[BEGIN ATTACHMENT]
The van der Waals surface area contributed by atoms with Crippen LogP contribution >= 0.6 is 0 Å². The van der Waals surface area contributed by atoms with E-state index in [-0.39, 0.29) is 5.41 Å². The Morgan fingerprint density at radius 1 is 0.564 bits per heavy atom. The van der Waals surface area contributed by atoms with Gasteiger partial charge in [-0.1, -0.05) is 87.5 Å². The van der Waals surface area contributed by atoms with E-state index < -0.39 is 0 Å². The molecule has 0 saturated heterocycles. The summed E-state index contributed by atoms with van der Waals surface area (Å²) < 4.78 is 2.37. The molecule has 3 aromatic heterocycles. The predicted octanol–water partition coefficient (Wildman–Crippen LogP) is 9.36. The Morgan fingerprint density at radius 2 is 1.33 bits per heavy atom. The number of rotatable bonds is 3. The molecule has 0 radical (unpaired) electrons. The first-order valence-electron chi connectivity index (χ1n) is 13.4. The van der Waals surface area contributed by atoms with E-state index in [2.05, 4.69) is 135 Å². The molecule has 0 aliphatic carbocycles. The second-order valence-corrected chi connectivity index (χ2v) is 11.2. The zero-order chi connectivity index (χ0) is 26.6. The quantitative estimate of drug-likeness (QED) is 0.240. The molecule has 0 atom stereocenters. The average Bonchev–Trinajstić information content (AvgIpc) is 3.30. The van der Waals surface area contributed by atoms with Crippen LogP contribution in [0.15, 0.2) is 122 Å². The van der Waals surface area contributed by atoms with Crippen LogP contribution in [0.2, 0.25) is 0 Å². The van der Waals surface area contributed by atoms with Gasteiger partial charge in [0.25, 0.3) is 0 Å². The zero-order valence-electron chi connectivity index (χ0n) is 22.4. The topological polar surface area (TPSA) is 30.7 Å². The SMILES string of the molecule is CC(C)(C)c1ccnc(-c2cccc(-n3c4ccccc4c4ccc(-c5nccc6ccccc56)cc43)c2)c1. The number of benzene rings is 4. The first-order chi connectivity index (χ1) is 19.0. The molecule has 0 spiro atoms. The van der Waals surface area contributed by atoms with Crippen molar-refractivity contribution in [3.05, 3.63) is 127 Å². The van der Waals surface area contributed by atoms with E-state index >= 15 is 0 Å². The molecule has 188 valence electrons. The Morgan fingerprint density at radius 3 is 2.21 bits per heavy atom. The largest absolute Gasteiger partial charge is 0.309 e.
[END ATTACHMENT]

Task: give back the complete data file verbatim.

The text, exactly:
The van der Waals surface area contributed by atoms with Crippen LogP contribution >= 0.6 is 0 Å². The van der Waals surface area contributed by atoms with E-state index in [-0.39, 0.29) is 5.41 Å². The Morgan fingerprint density at radius 1 is 0.564 bits per heavy atom. The van der Waals surface area contributed by atoms with Gasteiger partial charge in [-0.1, -0.05) is 87.5 Å². The van der Waals surface area contributed by atoms with E-state index < -0.39 is 0 Å². The molecule has 0 saturated heterocycles. The summed E-state index contributed by atoms with van der Waals surface area (Å²) < 4.78 is 2.37. The molecule has 3 aromatic heterocycles. The predicted octanol–water partition coefficient (Wildman–Crippen LogP) is 9.36. The Morgan fingerprint density at radius 2 is 1.33 bits per heavy atom. The number of rotatable bonds is 3. The molecule has 0 radical (unpaired) electrons. The first-order valence-electron chi connectivity index (χ1n) is 13.4. The van der Waals surface area contributed by atoms with E-state index in [2.05, 4.69) is 135 Å². The molecule has 0 aliphatic carbocycles. The second-order valence-corrected chi connectivity index (χ2v) is 11.2. The zero-order chi connectivity index (χ0) is 26.6. The quantitative estimate of drug-likeness (QED) is 0.240. The molecule has 0 atom stereocenters. The average Bonchev–Trinajstić information content (AvgIpc) is 3.30. The van der Waals surface area contributed by atoms with Crippen LogP contribution in [0.15, 0.2) is 122 Å². The van der Waals surface area contributed by atoms with Crippen LogP contribution in [0.2, 0.25) is 0 Å². The van der Waals surface area contributed by atoms with Gasteiger partial charge in [0.25, 0.3) is 0 Å². The zero-order valence-electron chi connectivity index (χ0n) is 22.4. The topological polar surface area (TPSA) is 30.7 Å². The SMILES string of the molecule is CC(C)(C)c1ccnc(-c2cccc(-n3c4ccccc4c4ccc(-c5nccc6ccccc56)cc43)c2)c1. The number of benzene rings is 4. The first-order chi connectivity index (χ1) is 19.0. The molecule has 0 spiro atoms. The van der Waals surface area contributed by atoms with Crippen molar-refractivity contribution in [3.05, 3.63) is 127 Å². The van der Waals surface area contributed by atoms with E-state index >= 15 is 0 Å². The molecule has 188 valence electrons. The Morgan fingerprint density at radius 3 is 2.21 bits per heavy atom. The largest absolute Gasteiger partial charge is 0.309 e.